Gov. Kim Reynolds is leading Iowa in the wrong direction into a long winter.
Reynolds this week welcomed President Donald Trump to Des Moines for a campaign event, even as the governor refuses to take lifesaving advice from the Trump administration about how to manage the coronavirus pandemic.
Many of Iowa’s COVID-19 deaths, now more than 1,500, were preventable, according to a White House Coronavirus Task Force report published last week. Most Iowa counties are classified as having high or moderate community spread.
The prolonged onslaught of death and disease threatens to dull the shock of Iowa’s ever-growing pandemic figures, but we must not ignore them. The day of Trump’s rally, Iowa reported a record-high 473 coronavirus hospitalizations, including an unprecedented 74 admitted in the previous 24 hours.
Defying federal recommendations, Reynolds is one of only two governors in the nation who hasn’t issued a statewide mask mandate and who refuses to honor mandates imposed by mayors, city councils and county boards.
Not only that, but she doesn’t model good behavior for Iowans. The governor has been spotted maskless at political events while she was in close contact with other people.
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It will get worse before it gets better. Cold weather will push people indoors, where the virus is more easily transmitted. We also are entering the traditional flu season.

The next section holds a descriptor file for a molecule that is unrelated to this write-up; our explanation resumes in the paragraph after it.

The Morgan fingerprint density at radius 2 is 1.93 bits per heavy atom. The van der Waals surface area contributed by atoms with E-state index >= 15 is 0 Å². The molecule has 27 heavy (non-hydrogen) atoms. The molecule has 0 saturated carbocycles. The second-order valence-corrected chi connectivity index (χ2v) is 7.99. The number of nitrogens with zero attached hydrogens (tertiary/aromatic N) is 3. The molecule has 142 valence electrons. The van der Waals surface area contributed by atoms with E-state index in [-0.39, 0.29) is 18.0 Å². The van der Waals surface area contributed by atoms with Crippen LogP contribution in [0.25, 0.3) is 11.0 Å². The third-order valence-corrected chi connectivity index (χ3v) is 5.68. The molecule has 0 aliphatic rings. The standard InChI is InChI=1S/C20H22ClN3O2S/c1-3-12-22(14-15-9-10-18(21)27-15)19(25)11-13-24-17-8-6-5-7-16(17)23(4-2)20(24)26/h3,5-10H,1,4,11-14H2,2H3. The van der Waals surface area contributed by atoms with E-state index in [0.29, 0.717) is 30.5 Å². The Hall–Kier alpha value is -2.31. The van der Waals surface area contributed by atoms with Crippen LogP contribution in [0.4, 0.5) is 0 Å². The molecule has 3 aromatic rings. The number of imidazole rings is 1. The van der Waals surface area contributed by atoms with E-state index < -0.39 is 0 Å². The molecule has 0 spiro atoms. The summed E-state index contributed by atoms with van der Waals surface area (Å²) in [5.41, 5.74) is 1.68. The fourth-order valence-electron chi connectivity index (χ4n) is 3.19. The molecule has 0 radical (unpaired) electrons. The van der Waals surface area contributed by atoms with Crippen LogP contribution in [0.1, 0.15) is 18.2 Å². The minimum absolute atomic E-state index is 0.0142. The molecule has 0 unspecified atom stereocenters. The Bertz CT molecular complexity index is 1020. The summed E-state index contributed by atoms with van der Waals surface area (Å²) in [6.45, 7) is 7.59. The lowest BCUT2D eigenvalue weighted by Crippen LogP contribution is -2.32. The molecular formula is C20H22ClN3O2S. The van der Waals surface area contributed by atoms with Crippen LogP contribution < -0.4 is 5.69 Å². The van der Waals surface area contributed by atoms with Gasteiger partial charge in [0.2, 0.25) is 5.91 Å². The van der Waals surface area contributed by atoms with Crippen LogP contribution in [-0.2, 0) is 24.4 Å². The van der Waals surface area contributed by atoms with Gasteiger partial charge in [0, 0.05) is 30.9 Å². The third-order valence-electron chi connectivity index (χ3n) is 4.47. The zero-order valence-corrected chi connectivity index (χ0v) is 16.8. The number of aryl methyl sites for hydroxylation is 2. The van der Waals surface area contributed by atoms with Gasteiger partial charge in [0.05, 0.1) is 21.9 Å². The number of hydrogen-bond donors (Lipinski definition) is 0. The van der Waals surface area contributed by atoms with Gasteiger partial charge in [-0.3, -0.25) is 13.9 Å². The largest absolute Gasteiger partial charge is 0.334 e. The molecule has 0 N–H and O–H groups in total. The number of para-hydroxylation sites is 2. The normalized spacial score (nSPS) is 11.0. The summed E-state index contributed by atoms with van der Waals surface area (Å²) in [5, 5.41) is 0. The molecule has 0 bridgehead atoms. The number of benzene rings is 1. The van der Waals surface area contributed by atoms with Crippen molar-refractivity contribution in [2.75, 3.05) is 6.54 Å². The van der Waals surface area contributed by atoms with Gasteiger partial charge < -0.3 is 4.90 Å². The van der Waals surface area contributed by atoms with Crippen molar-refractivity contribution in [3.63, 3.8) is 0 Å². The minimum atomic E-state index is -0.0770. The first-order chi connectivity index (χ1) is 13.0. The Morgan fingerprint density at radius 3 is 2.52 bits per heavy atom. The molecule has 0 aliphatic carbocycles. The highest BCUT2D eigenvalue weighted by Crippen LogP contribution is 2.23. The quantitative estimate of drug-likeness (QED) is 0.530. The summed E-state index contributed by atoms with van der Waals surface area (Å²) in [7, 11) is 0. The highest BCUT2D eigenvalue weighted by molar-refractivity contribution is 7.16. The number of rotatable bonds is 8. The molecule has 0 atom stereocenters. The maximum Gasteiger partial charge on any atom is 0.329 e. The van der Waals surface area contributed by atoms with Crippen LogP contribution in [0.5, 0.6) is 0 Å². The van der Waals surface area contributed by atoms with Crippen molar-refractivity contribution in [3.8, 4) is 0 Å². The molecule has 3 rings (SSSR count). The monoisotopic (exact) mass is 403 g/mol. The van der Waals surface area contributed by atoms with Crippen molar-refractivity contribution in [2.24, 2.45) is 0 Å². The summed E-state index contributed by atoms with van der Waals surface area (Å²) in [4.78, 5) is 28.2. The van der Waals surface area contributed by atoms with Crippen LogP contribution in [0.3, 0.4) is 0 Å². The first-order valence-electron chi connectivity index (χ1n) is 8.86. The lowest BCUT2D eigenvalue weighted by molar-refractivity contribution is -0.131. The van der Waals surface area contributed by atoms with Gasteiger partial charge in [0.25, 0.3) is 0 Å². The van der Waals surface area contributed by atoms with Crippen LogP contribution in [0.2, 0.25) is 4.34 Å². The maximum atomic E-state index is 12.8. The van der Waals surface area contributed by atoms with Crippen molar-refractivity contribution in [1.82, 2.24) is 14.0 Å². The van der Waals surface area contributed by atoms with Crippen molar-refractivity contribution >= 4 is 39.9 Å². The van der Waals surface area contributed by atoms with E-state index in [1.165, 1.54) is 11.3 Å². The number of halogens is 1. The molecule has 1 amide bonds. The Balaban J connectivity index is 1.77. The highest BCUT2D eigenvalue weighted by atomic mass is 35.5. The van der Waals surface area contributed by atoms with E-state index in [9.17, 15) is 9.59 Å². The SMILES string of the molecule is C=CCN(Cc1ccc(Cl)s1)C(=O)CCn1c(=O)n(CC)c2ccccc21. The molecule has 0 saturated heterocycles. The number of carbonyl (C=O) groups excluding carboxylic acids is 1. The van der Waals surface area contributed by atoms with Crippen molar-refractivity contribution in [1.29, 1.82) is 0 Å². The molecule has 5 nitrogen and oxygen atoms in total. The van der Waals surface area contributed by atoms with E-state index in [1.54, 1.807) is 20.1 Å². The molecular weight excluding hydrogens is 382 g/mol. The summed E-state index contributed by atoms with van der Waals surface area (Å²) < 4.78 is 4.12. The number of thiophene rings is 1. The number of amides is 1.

In an interview recorded Wednesday for The Gazette’s Iowa Ideas conference, Reynolds defended her pandemic response with the same talking points she’s used for several months: “It goes back to the same thing we’ve said from the very beginning … stay home when you’re sick, wash your hands often, social distance, if you can’t, wear a face covering.”
Yet the governor pals around with a president who famously did not stay home when he was sick, and does not wear a face covering. Trump supporters on Wednesday did not practice social distancing, despite the governor’s order for people at large gatherings to do so. Mask usage appeared higher than at previous Trump events, but still less than half.
Trump’s stop at the airport in Des Moines came less than two weeks after he announced he tested positive for COVID-19, which officials may have passed around during an outdoor event at the White House. Attendees at the Trump rally agreed to liability waivers stating they “understand and expressly acknowledge that an inherent risk of exposure to COVID-19 exists in any public place where people are present.”
It is dangerously irresponsible to attend a large event in a state with an unchecked infectious disease pandemic. Reynolds’ answer for everything is for Iowans to “do the right thing,” but she can’t be bothered to do right herself.
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